Not that of pasteboard, which men show
For groats at fair of Barthol'mew;
But its great grandsire, first o' th' name,
Whence that and Reformation came,
Both cousin-germans, and right able
To inveigle and draw in the rabble.
But Reformation was, some say,
O' th' younger house to Puppet-play.
He could foretell whats'ever was
By consequence to come to pass;
As death of great men, alterations,
Diseases, battles, inundations:
All this without th' eclipse of sun,
Or dreadful comet, he hath done
By inward light, a way as good,
And easy to be understood;
But with more lucky hit than those
That use to make the stars depose ,
Like Knights o' th' Post , and falsely charge
Upon themselves what others forge ;
As if they were consenting to
All mischief in the world men do,
Or, like the devil, did tempt and sway'em
To rogueries, and then betray 'em

They'll search a planet's house to know
Who broke. and robbed a house below;
Examine Venus and the Moon,
Who stole a thimble or a spoon;
And though they nothing will confess,
Yet by their very looks can guess,
And tell what guilty aspect bodes,
Who stole, and who received the goods.
They'll question Mars, and by his look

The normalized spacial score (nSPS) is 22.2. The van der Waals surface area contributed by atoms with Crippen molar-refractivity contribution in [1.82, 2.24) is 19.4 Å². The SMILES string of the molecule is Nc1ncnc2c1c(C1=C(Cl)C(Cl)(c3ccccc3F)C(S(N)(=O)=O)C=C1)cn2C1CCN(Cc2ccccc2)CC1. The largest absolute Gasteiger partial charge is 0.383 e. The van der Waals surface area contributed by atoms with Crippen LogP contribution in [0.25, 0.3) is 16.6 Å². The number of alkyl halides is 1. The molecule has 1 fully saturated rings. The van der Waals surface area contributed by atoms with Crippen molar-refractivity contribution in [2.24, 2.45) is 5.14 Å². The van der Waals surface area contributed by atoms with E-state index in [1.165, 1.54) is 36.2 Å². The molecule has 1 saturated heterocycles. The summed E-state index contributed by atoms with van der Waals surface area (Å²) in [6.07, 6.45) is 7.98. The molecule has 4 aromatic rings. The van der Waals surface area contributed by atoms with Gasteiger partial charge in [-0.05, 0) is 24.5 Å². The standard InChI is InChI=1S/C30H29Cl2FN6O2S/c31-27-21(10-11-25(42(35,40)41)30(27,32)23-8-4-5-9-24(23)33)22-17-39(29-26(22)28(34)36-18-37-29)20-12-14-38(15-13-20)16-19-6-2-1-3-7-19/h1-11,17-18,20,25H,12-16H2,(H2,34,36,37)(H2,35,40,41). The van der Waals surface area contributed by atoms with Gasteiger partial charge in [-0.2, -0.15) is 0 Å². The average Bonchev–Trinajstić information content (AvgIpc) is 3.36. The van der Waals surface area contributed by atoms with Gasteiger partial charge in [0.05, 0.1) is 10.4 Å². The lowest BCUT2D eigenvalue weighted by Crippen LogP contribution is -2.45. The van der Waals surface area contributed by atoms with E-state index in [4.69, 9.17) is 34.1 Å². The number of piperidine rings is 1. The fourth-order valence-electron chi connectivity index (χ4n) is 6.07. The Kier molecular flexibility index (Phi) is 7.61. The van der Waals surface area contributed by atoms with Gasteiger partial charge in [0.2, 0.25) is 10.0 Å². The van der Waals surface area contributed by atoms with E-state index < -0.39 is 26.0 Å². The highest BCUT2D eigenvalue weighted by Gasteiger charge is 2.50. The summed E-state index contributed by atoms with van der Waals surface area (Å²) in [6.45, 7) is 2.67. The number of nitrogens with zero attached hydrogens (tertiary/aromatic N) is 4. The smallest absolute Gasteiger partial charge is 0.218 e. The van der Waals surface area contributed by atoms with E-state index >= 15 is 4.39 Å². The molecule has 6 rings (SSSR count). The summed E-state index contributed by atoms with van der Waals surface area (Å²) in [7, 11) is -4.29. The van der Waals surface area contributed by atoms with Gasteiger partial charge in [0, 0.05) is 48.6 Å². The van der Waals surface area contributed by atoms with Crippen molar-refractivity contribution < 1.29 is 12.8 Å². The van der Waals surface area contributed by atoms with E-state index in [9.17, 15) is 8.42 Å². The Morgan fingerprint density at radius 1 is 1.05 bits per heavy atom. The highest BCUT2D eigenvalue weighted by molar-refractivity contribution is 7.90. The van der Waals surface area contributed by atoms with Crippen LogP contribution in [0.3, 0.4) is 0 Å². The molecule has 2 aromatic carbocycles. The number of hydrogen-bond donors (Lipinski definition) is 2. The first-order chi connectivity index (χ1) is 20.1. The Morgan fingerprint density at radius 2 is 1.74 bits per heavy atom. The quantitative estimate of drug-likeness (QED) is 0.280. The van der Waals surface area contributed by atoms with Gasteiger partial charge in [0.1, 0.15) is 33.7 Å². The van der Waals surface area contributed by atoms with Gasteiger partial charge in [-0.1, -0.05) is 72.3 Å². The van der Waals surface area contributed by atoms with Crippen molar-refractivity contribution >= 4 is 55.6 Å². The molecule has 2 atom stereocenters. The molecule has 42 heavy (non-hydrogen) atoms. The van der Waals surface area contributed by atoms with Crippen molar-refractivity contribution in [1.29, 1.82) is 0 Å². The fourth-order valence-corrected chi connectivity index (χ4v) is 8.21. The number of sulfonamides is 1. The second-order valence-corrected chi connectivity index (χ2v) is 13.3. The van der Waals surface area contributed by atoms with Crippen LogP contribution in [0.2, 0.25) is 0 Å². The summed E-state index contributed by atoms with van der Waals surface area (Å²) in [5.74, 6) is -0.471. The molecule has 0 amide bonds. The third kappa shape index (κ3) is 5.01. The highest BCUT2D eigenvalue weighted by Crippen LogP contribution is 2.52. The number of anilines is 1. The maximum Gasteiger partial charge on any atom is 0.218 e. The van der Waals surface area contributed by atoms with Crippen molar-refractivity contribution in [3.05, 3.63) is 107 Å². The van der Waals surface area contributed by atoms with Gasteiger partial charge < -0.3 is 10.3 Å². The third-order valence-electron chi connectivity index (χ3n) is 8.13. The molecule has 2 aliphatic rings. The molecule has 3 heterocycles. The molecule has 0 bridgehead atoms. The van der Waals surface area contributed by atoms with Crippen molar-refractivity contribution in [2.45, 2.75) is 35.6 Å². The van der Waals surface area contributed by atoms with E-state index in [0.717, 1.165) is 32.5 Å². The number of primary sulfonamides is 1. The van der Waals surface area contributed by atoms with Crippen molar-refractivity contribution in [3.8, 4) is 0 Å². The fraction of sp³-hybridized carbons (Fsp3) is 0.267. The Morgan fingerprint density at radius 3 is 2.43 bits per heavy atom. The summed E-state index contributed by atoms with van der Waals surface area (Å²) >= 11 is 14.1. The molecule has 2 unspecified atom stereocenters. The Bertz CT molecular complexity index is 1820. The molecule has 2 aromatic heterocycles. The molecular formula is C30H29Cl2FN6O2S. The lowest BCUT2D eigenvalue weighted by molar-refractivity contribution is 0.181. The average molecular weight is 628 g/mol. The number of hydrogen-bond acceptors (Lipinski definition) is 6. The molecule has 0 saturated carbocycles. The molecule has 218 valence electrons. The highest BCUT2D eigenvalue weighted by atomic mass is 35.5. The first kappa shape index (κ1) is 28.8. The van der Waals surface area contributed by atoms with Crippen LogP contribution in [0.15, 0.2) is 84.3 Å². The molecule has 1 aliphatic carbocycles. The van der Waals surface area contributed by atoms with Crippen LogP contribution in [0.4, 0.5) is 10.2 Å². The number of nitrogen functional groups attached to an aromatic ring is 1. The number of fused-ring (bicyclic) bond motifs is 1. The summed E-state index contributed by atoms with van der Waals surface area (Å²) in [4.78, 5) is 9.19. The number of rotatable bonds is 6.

Detect who 'twas that nimmed a cloak;
Make Mercury confess, and peach
Those thieves which he himself did teach.
They'll find i' th' physiognomies
O' th' planets, all men's destinies,
Like him that took the doctor's bill ,
And swallowed it instead o' th' pill;
Cast the nativity o' th' question,
And from positions to be guessed on,
As sure as if they knew the moment
Of native's birth, tell what will come on't.
They'll feel the pulses of the stars,
To find out agues, cough, catarrhs,
And tell what crisis does divine
The rot in sheep, or mange in swine;
In men, what gives or cures the itch,
What makes them cuckolds, poor or rich;
What gains or loses, hangs or saves;
What makes men great, what fools or knaves;
But not what wise, for only of those
The stars (they say) cannot dispose ,

No more than can the astrologians;
There they say right, and like true Trojans:
This Ralpho knew, and therefore took
The other course , of which we spoke.

Thus was th' accomplished Squire endued
With gifts and knowledge perilous shrewd.
Never did trusty squire with knight,
Or knight with squire, jump more right.
Their arms and equipage did fit,
As well as virtues, parts , and wit:
Their valors too were of a rate ,
And out they sallied at the gate.

Few miles on horseback had they jogged
But Fortune unto them turned dogged;